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GraphQL vs REST for Building Backend APIs

As we navigate through the world of backend development, there are numerous approaches and technologies to consider. In particular, the conversation often revolves around GraphQL and REST when it comes to building backend APIs. This article aims to provide a comprehensive comparison of these two paradigms, their use in Java and JavaScript, their advantages, and their disadvantages. As a testament to our commitment to cutting-edge technology at Lazer Consulting, we’ll delve into the reasons why we have chosen both in the past.

Understanding GraphQL and REST

GraphQL, introduced by Facebook in 2015, is a data query and manipulation language for APIs. It provides a more efficient, powerful, and flexible alternative to REST and offers some distinct advantages. Despite being a newer technology, it has quickly gained traction in the developer community due to its robust feature set and the ability to deliver a better performance.

On the other hand, REST (Representational State Transfer) has been a widely adopted standard for APIs since the early 2000s. It leverages standard HTTP methods like GET, POST, PUT, and DELETE and is built around resource-based URLs. While it has enjoyed widespread adoption, REST has its limitations, which GraphQL aims to address.

Using GraphQL and REST with Java and JavaScript

Both GraphQL and REST can be used with various programming languages, including Java and JavaScript, two popular choices for backend development.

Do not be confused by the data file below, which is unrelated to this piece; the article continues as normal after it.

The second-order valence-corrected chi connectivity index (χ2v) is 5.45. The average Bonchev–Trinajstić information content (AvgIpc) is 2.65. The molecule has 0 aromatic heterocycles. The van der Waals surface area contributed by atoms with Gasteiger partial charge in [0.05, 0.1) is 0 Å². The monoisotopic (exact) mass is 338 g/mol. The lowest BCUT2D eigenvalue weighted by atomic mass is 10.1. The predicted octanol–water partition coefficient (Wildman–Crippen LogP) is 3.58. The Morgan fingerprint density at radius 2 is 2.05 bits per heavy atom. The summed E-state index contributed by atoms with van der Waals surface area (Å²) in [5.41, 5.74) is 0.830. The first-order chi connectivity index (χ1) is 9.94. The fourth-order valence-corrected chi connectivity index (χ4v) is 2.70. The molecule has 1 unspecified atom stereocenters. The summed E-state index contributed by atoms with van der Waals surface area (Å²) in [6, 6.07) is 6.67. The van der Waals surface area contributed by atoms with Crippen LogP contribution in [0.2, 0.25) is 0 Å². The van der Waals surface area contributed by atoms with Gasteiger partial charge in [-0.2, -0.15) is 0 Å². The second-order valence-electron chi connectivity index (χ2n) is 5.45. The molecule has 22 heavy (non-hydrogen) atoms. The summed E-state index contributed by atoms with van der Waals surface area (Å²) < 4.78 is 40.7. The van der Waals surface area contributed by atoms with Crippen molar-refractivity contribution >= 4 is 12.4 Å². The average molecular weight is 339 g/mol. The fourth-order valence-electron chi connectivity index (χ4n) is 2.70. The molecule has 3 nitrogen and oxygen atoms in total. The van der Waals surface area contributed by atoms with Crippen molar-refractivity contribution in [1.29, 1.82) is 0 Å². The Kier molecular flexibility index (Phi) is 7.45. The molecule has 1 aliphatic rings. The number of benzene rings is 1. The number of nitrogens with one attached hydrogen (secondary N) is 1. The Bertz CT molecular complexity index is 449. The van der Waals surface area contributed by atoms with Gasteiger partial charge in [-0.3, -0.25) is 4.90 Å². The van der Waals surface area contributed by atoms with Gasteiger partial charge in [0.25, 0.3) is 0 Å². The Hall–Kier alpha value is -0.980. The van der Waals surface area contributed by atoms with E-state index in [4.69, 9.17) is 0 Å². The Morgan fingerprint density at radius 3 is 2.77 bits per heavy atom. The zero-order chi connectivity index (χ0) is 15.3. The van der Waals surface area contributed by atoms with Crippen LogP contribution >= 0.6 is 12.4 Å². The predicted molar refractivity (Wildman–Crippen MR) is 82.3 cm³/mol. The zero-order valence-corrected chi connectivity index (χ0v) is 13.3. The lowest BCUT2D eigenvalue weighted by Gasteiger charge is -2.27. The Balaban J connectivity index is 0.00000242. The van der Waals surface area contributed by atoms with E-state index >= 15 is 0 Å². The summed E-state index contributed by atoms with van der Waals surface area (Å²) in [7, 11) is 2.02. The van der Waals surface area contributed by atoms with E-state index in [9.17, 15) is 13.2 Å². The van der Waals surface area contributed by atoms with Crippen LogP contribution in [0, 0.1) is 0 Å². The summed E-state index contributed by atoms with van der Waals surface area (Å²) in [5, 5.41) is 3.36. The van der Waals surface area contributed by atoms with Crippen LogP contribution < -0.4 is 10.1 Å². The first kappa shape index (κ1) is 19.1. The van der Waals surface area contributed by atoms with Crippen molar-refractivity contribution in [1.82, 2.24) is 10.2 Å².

For Java, there are libraries like graphql-java and Spring Boot for GraphQL, and Spring Boot and Jersey for RESTful services. JavaScript, a ubiquitous language in web development, provides Apollo and Relay for GraphQL, while Express.js and Koa are common for REST.

One of the main differences in using these technologies with these languages lies in their flexibility. GraphQL’s type system, which guarantees type safety, is easier to leverage in a statically typed language like Java. Conversely, JavaScript’s dynamic nature tends to pair well with the flexible data structures of REST.

Advantages and Disadvantages

GraphQL’s primary advantage is that it allows clients to define the structure of the data required, and the same structure of the data is returned from the server. This avoids the over-fetching and under-fetching issues associated with REST and is often more performant due to reduced payload sizes. Moreover, GraphQL allows for powerful queries, including for nested resources and arrays, which would require multiple roundtrips in REST.

However, GraphQL is not without its downsides. It requires a more sophisticated client to handle queries. Caching, a built-in feature with REST, is more challenging to implement with GraphQL. And because it is newer, fewer developers are familiar with it, and there are fewer resources and third-party tools available.

REST, on the other hand, is straightforward to understand and use, with ample documentation and community support. It naturally fits with HTTP, leading to features like stateless servers and structured access to resources. However, REST can be more verbose, requiring more data to be transferred, and it often necessitates multiple round trips to the server to retrieve nested data.

GraphQL: The Cutting-Edge Choice

Despite the advantages of REST, a growing number of developers are migrating towards GraphQL. While concrete usage statistics are challenging to come by, various industry reports and surveys suggest that GraphQL’s adoption rate is rapidly increasing. GitHub, Shopify, and Yelp are a few among many that have transitioned over.

At Lazer Consulting, we choose to adopt GraphQL because it allows us to use the latest technology to provide efficient and high-quality solutions for our clients. By leveraging GraphQL’s benefits and continually staying updated with its improvements, we ensure our clients receive the most advanced solutions available.


Both GraphQL and REST have their strengths and weaknesses so none of them is the perfect choice all the time.

As many tech services and technologies around, it depends a lot on the tech stack used, the business logic inside, the efficiency and optimisation you desire and what the application is supposed to do.


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